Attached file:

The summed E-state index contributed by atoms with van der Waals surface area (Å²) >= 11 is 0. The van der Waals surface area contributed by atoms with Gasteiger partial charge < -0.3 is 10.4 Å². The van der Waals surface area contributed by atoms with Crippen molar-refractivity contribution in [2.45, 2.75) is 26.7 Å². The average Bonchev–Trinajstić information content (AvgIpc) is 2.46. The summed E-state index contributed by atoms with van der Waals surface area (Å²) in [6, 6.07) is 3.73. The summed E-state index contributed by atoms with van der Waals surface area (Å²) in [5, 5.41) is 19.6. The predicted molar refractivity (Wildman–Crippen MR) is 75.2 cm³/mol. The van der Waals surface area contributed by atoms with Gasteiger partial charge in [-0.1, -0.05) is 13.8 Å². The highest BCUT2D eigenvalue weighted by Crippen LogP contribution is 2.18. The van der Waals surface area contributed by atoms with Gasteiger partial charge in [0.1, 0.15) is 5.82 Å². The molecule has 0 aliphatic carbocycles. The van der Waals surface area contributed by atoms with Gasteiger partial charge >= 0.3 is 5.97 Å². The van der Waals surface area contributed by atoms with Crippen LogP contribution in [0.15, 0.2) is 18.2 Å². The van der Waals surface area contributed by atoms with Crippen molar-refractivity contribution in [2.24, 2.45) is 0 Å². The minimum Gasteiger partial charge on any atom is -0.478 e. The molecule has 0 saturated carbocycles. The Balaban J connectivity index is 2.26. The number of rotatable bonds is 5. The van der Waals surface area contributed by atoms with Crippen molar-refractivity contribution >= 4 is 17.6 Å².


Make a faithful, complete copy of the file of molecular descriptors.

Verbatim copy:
The summed E-state index contributed by atoms with van der Waals surface area (Å²) >= 11 is 0. The van der Waals surface area contributed by atoms with Gasteiger partial charge < -0.3 is 10.4 Å². The van der Waals surface area contributed by atoms with Crippen molar-refractivity contribution in [2.45, 2.75) is 26.7 Å². The average Bonchev–Trinajstić information content (AvgIpc) is 2.46. The summed E-state index contributed by atoms with van der Waals surface area (Å²) in [6, 6.07) is 3.73. The summed E-state index contributed by atoms with van der Waals surface area (Å²) in [5, 5.41) is 19.6. The predicted molar refractivity (Wildman–Crippen MR) is 75.2 cm³/mol. The van der Waals surface area contributed by atoms with Gasteiger partial charge in [-0.1, -0.05) is 13.8 Å². The highest BCUT2D eigenvalue weighted by Crippen LogP contribution is 2.18. The van der Waals surface area contributed by atoms with Gasteiger partial charge in [0.1, 0.15) is 5.82 Å². The molecule has 0 aliphatic carbocycles. The van der Waals surface area contributed by atoms with Gasteiger partial charge >= 0.3 is 5.97 Å². The van der Waals surface area contributed by atoms with Crippen LogP contribution in [0.15, 0.2) is 18.2 Å². The van der Waals surface area contributed by atoms with Crippen molar-refractivity contribution in [2.24, 2.45) is 0 Å². The minimum Gasteiger partial charge on any atom is -0.478 e. The molecule has 0 saturated carbocycles. The Balaban J connectivity index is 2.26. The number of rotatable bonds is 5. The van der Waals surface area contributed by atoms with Crippen molar-refractivity contribution >= 4 is 17.6 Å².